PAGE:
The settings menu includes a new privacy dashboard. Here is a quick overview of which apps use which data protection-related permissions. One can control the camera and regulate access across apps, opt for clipboard access notifications (useful when copying passwords, social security numbers, IBANs etc.) and of course there is a full-fledged permissions manager.
DeX does not support the Galaxy Z Flip4. However, there is a Link to Windows feature that provides an interface between the PC and the phone, allowing one to copy pictures, manage notifications, or even make calls from the PC.
Another option along these lines is continuity apps on other devices. To do this, you need to be signed into the same Samsung account on both devices, connect them to the same Wi-Fi network with Bluetooth enabled, and use the Samsung Internet browser or Samsung Notes. Then you can copy and paste text and images and open the same tabs in the browser.
Edge Panels / Gallery / File Manager
Other longstanding proprietary Samsung features include the Edge panels. The panels are displayed via Swype from the side. They provide tools and shortcuts to apps and contacts. Game Launcher, Samsung’s gaming hub, is also on board. There’s an internal browser (Samsung Internet) which is vital for many of the advanced S Pen features, as well as a reasonably powerful file manager. The Samsung gallery is also further on board.
Labs / Flex mode off/on
Finally, when partially unfolded (between 75 and 115 degrees), the Flip4’s Flex mode splits an app’s UI. The preview is then displayed at the top while interacting with the app below, as seen in the camera app above. Some apps support it natively, like YouTube or Samsung’s own gallery and calendar. For others, one can force a generic panel for flex mode.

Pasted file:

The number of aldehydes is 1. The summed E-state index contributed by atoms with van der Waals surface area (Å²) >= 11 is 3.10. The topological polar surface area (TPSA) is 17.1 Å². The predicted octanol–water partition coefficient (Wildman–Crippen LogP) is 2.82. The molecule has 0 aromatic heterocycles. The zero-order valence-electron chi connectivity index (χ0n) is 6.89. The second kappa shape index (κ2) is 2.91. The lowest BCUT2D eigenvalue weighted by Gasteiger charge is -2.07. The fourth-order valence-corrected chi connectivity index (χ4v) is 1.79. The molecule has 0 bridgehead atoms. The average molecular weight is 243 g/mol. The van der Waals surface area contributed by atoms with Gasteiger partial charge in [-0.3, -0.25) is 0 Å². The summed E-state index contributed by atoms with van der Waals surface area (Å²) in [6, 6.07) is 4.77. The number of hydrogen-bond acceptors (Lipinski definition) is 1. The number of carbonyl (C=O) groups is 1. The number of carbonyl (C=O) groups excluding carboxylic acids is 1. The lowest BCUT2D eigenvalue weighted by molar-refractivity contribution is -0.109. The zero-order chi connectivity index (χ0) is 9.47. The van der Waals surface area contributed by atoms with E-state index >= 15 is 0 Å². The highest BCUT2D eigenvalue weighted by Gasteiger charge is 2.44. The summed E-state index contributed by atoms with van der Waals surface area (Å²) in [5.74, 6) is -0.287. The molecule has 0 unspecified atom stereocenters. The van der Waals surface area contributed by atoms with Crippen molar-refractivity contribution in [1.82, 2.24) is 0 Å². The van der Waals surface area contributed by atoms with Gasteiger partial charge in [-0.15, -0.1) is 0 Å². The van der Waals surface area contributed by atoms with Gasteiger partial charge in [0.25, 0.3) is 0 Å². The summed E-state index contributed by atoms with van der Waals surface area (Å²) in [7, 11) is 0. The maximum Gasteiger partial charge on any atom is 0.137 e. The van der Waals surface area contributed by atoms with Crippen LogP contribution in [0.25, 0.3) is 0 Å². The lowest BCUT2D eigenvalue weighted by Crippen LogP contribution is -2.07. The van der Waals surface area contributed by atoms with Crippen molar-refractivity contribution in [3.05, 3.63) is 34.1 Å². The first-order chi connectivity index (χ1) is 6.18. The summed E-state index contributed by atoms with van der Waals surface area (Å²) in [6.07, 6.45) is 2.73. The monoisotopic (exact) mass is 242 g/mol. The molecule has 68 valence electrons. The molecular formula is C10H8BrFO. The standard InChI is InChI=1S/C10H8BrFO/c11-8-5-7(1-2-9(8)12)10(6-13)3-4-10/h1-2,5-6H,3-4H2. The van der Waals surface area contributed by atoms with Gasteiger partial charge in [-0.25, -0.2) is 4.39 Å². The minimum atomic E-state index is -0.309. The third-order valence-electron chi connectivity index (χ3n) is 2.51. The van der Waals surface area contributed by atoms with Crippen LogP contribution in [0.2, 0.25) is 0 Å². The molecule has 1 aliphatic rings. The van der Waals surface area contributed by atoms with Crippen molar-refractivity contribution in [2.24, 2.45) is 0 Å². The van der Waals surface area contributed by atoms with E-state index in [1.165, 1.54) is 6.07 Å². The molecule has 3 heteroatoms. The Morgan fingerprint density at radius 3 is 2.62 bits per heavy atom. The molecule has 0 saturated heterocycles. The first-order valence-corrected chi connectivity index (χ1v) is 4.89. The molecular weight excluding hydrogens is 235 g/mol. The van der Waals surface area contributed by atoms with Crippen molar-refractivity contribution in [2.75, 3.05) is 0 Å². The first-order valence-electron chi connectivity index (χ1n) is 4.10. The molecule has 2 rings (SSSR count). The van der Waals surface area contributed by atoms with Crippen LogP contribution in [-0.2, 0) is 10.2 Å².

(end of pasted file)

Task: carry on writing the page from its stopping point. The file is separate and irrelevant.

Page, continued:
CPU / Benchmarks
The Galaxy Z Flip4 runs on the latest Qualcomm chipset, the Snapdragon 8+ Gen 1. The main improvements include better efficiency and a slight increase in performance, which could be seen in the ROG Phone 6 Pro or its big brother, the Galaxy Z Fold4, for example . The same applies to graphics tests – the Adreno 730 GPU is one of the most powerful mobile GPUs currently available.
The Galaxy Z Flip4 always has 8GB of RAM under the hood, there’s no other option. In terms of UFS 3.1 storage you can choose between 128, 256 or 512 GB. However, the Flip4 offers much less space for the mainboard and chipset than conventional smartphones and therefore also for suitable cooling. So throttling is a bigger problem than with other smartphones.
GeekBench 5 Single Core Benchmark
GeekBench 5 Multi Core Benchmark
AnTuTu scores are slightly lower than on other devices with similar hardware. This is because the Flip4 throttles the hardware more due to the thermal limitations.
AnTuTu 9 benchmark
Our gaming tests didn’t show any limitations, even in longer sessions. Some games even surpassed 60 fps. On the other hand, if you really open the gates and simulate 100% CPU load over a longer period of time, the Z Flip4 maintains its maximum performance for about 5 minutes. After that, throttling kicks in and performance collapses. The same applies to the GPU.
The Samsung Galaxy Z Flip4 features a dual camera setup on the back and a single selfie camera on the foldable display. All three cameras share the same resolutions as on the Flip3 – a 12-megapixel primary and a 12-megapixel ultrawide on the outside and a 10-megapixel selfiecam on the inside. There’s an upgrade though – the main camera now has a larger sensor with a different lens.